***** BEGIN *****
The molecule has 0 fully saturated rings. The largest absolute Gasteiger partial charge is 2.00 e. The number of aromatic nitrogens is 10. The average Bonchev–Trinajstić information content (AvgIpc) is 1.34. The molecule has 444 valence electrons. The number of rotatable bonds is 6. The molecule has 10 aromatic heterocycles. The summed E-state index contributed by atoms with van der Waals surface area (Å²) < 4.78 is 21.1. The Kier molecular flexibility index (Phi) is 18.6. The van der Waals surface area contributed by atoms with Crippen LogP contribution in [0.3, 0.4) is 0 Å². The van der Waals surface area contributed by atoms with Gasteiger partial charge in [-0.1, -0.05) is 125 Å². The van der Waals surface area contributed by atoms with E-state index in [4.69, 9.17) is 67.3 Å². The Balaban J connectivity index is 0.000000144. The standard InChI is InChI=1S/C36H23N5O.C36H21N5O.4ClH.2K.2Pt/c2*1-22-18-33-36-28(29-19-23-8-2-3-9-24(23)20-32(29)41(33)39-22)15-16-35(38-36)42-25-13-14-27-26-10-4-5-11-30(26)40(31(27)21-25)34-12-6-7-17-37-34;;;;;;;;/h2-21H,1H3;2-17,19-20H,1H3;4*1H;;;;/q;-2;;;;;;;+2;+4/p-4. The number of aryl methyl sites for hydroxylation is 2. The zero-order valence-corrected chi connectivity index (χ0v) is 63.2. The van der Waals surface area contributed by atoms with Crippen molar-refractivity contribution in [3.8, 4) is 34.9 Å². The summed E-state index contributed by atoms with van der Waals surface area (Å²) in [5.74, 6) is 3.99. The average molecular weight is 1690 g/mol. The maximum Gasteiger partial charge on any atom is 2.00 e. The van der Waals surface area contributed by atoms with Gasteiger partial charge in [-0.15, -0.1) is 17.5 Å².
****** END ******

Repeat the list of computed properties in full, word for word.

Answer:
The molecule has 0 fully saturated rings. The largest absolute Gasteiger partial charge is 2.00 e. The number of aromatic nitrogens is 10. The average Bonchev–Trinajstić information content (AvgIpc) is 1.34. The molecule has 444 valence electrons. The number of rotatable bonds is 6. The molecule has 10 aromatic heterocycles. The summed E-state index contributed by atoms with van der Waals surface area (Å²) < 4.78 is 21.1. The Kier molecular flexibility index (Phi) is 18.6. The van der Waals surface area contributed by atoms with Crippen LogP contribution in [0.3, 0.4) is 0 Å². The van der Waals surface area contributed by atoms with Gasteiger partial charge in [-0.1, -0.05) is 125 Å². The van der Waals surface area contributed by atoms with E-state index in [4.69, 9.17) is 67.3 Å². The Balaban J connectivity index is 0.000000144. The standard InChI is InChI=1S/C36H23N5O.C36H21N5O.4ClH.2K.2Pt/c2*1-22-18-33-36-28(29-19-23-8-2-3-9-24(23)20-32(29)41(33)39-22)15-16-35(38-36)42-25-13-14-27-26-10-4-5-11-30(26)40(31(27)21-25)34-12-6-7-17-37-34;;;;;;;;/h2-21H,1H3;2-17,19-20H,1H3;4*1H;;;;/q;-2;;;;;;;+2;+4/p-4. The number of aryl methyl sites for hydroxylation is 2. The zero-order valence-corrected chi connectivity index (χ0v) is 63.2. The van der Waals surface area contributed by atoms with Crippen molar-refractivity contribution in [3.8, 4) is 34.9 Å². The summed E-state index contributed by atoms with van der Waals surface area (Å²) in [5.74, 6) is 3.99. The average molecular weight is 1690 g/mol. The maximum Gasteiger partial charge on any atom is 2.00 e. The van der Waals surface area contributed by atoms with Gasteiger partial charge in [-0.15, -0.1) is 17.5 Å².